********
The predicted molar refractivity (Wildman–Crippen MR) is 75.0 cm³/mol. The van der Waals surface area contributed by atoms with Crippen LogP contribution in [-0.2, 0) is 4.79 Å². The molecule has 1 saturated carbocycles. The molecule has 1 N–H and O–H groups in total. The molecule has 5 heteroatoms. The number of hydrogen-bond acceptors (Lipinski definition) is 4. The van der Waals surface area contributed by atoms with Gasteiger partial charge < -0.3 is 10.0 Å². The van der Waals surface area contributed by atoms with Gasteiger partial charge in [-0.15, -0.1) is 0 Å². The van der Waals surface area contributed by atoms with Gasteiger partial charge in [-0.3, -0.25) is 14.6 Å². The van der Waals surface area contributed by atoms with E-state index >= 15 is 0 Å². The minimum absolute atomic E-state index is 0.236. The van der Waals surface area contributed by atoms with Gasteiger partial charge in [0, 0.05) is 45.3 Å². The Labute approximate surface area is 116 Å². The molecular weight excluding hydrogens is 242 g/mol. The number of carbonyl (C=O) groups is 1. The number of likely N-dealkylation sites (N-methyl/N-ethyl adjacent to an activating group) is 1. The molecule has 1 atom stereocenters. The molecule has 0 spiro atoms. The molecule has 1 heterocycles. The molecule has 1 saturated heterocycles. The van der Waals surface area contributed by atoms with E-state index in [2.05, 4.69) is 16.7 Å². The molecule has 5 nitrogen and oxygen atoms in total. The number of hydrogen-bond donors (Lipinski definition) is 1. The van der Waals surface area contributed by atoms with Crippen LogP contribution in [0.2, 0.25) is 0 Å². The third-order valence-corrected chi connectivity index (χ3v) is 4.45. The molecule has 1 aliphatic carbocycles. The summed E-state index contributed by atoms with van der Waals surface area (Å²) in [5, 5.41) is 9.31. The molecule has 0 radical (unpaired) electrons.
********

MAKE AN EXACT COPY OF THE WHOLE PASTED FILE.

The predicted molar refractivity (Wildman–Crippen MR) is 75.0 cm³/mol. The van der Waals surface area contributed by atoms with Crippen LogP contribution in [-0.2, 0) is 4.79 Å². The molecule has 1 saturated carbocycles. The molecule has 1 N–H and O–H groups in total. The molecule has 5 heteroatoms. The number of hydrogen-bond acceptors (Lipinski definition) is 4. The van der Waals surface area contributed by atoms with Gasteiger partial charge < -0.3 is 10.0 Å². The van der Waals surface area contributed by atoms with Gasteiger partial charge in [-0.15, -0.1) is 0 Å². The van der Waals surface area contributed by atoms with Gasteiger partial charge in [-0.3, -0.25) is 14.6 Å². The van der Waals surface area contributed by atoms with E-state index >= 15 is 0 Å². The minimum absolute atomic E-state index is 0.236. The van der Waals surface area contributed by atoms with Gasteiger partial charge in [0, 0.05) is 45.3 Å². The Labute approximate surface area is 116 Å². The molecular weight excluding hydrogens is 242 g/mol. The number of carbonyl (C=O) groups is 1. The number of likely N-dealkylation sites (N-methyl/N-ethyl adjacent to an activating group) is 1. The molecule has 1 atom stereocenters. The molecule has 0 spiro atoms. The molecule has 1 heterocycles. The molecule has 1 saturated heterocycles. The van der Waals surface area contributed by atoms with E-state index in [2.05, 4.69) is 16.7 Å². The molecule has 5 nitrogen and oxygen atoms in total. The number of hydrogen-bond donors (Lipinski definition) is 1. The van der Waals surface area contributed by atoms with Crippen LogP contribution in [0.2, 0.25) is 0 Å². The third-order valence-corrected chi connectivity index (χ3v) is 4.45. The molecule has 1 aliphatic carbocycles. The summed E-state index contributed by atoms with van der Waals surface area (Å²) in [5, 5.41) is 9.31. The molecule has 0 radical (unpaired) electrons.